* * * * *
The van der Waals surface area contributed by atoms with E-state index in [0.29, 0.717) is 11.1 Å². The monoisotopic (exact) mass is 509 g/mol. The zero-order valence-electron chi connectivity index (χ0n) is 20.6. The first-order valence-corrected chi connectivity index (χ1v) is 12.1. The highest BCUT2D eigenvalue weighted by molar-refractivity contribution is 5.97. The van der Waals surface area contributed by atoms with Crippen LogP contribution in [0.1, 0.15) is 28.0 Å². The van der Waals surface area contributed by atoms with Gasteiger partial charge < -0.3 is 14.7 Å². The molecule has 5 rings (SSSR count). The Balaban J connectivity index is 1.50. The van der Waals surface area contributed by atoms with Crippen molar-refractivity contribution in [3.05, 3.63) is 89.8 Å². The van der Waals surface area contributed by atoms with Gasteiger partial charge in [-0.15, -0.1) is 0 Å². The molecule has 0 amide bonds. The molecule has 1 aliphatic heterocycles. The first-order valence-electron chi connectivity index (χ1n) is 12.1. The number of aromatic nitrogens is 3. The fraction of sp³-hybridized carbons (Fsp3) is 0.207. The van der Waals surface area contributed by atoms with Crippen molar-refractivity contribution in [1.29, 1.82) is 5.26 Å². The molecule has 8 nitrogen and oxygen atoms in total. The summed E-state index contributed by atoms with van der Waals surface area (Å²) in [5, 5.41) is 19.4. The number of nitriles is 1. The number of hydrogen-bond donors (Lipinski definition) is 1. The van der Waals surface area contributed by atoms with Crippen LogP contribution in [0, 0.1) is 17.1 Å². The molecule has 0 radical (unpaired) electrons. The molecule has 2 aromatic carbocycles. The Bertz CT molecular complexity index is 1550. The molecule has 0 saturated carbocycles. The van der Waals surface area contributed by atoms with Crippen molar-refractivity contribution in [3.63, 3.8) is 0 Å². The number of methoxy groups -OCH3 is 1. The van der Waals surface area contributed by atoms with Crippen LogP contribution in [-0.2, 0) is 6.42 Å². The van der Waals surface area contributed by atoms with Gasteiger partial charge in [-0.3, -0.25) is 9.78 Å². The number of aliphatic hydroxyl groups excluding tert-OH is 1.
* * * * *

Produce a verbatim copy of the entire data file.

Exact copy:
The van der Waals surface area contributed by atoms with E-state index in [0.29, 0.717) is 11.1 Å². The monoisotopic (exact) mass is 509 g/mol. The zero-order valence-electron chi connectivity index (χ0n) is 20.6. The first-order valence-corrected chi connectivity index (χ1v) is 12.1. The highest BCUT2D eigenvalue weighted by molar-refractivity contribution is 5.97. The van der Waals surface area contributed by atoms with Crippen LogP contribution in [0.1, 0.15) is 28.0 Å². The van der Waals surface area contributed by atoms with Gasteiger partial charge < -0.3 is 14.7 Å². The molecule has 5 rings (SSSR count). The Balaban J connectivity index is 1.50. The van der Waals surface area contributed by atoms with Crippen molar-refractivity contribution in [3.05, 3.63) is 89.8 Å². The van der Waals surface area contributed by atoms with Gasteiger partial charge in [-0.15, -0.1) is 0 Å². The molecule has 0 amide bonds. The molecule has 1 aliphatic heterocycles. The first-order valence-electron chi connectivity index (χ1n) is 12.1. The number of aromatic nitrogens is 3. The fraction of sp³-hybridized carbons (Fsp3) is 0.207. The van der Waals surface area contributed by atoms with Crippen molar-refractivity contribution in [1.29, 1.82) is 5.26 Å². The molecule has 8 nitrogen and oxygen atoms in total. The summed E-state index contributed by atoms with van der Waals surface area (Å²) in [5, 5.41) is 19.4. The number of nitriles is 1. The number of hydrogen-bond donors (Lipinski definition) is 1. The van der Waals surface area contributed by atoms with Crippen LogP contribution in [0, 0.1) is 17.1 Å². The molecule has 0 radical (unpaired) electrons. The molecule has 2 aromatic carbocycles. The Bertz CT molecular complexity index is 1550. The molecule has 0 saturated carbocycles. The van der Waals surface area contributed by atoms with Crippen molar-refractivity contribution in [3.63, 3.8) is 0 Å². The number of methoxy groups -OCH3 is 1. The van der Waals surface area contributed by atoms with Crippen LogP contribution in [-0.2, 0) is 6.42 Å². The van der Waals surface area contributed by atoms with Gasteiger partial charge in [-0.3, -0.25) is 9.78 Å². The number of aliphatic hydroxyl groups excluding tert-OH is 1.